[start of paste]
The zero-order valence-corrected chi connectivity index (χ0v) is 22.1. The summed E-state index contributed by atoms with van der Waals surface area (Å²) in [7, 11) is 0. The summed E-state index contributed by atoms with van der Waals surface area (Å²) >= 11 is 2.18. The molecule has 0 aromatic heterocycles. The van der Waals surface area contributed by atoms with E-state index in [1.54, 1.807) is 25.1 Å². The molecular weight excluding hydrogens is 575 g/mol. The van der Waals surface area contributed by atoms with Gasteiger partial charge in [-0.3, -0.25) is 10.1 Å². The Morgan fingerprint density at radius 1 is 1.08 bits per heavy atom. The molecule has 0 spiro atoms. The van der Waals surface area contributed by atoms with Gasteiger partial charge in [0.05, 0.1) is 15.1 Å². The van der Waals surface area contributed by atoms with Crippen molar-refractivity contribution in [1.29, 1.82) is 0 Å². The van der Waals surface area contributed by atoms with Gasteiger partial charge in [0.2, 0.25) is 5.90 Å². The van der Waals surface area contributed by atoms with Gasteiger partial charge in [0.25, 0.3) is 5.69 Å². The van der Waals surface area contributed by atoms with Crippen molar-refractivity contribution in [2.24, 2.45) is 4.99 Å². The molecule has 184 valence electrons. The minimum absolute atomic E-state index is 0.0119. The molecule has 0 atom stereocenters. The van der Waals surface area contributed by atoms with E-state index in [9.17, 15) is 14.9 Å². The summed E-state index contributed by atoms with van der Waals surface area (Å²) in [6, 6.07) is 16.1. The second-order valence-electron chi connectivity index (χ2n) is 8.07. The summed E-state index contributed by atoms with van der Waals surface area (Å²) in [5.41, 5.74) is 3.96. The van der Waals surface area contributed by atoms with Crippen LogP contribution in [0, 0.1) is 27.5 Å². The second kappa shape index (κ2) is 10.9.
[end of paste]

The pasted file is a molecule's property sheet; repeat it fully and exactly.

The zero-order valence-corrected chi connectivity index (χ0v) is 22.1. The summed E-state index contributed by atoms with van der Waals surface area (Å²) in [7, 11) is 0. The summed E-state index contributed by atoms with van der Waals surface area (Å²) >= 11 is 2.18. The molecule has 0 aromatic heterocycles. The van der Waals surface area contributed by atoms with E-state index in [1.54, 1.807) is 25.1 Å². The molecular weight excluding hydrogens is 575 g/mol. The van der Waals surface area contributed by atoms with Gasteiger partial charge in [-0.3, -0.25) is 10.1 Å². The Morgan fingerprint density at radius 1 is 1.08 bits per heavy atom. The molecule has 0 spiro atoms. The van der Waals surface area contributed by atoms with Gasteiger partial charge in [0.05, 0.1) is 15.1 Å². The van der Waals surface area contributed by atoms with Crippen molar-refractivity contribution in [1.29, 1.82) is 0 Å². The van der Waals surface area contributed by atoms with Gasteiger partial charge in [0.2, 0.25) is 5.90 Å². The van der Waals surface area contributed by atoms with Gasteiger partial charge in [0.25, 0.3) is 5.69 Å². The van der Waals surface area contributed by atoms with Crippen molar-refractivity contribution in [2.24, 2.45) is 4.99 Å². The molecule has 184 valence electrons. The minimum absolute atomic E-state index is 0.0119. The molecule has 0 atom stereocenters. The van der Waals surface area contributed by atoms with E-state index in [9.17, 15) is 14.9 Å². The summed E-state index contributed by atoms with van der Waals surface area (Å²) in [6, 6.07) is 16.1. The second-order valence-electron chi connectivity index (χ2n) is 8.07. The summed E-state index contributed by atoms with van der Waals surface area (Å²) in [5.41, 5.74) is 3.96. The van der Waals surface area contributed by atoms with Crippen LogP contribution in [0, 0.1) is 27.5 Å². The second kappa shape index (κ2) is 10.9.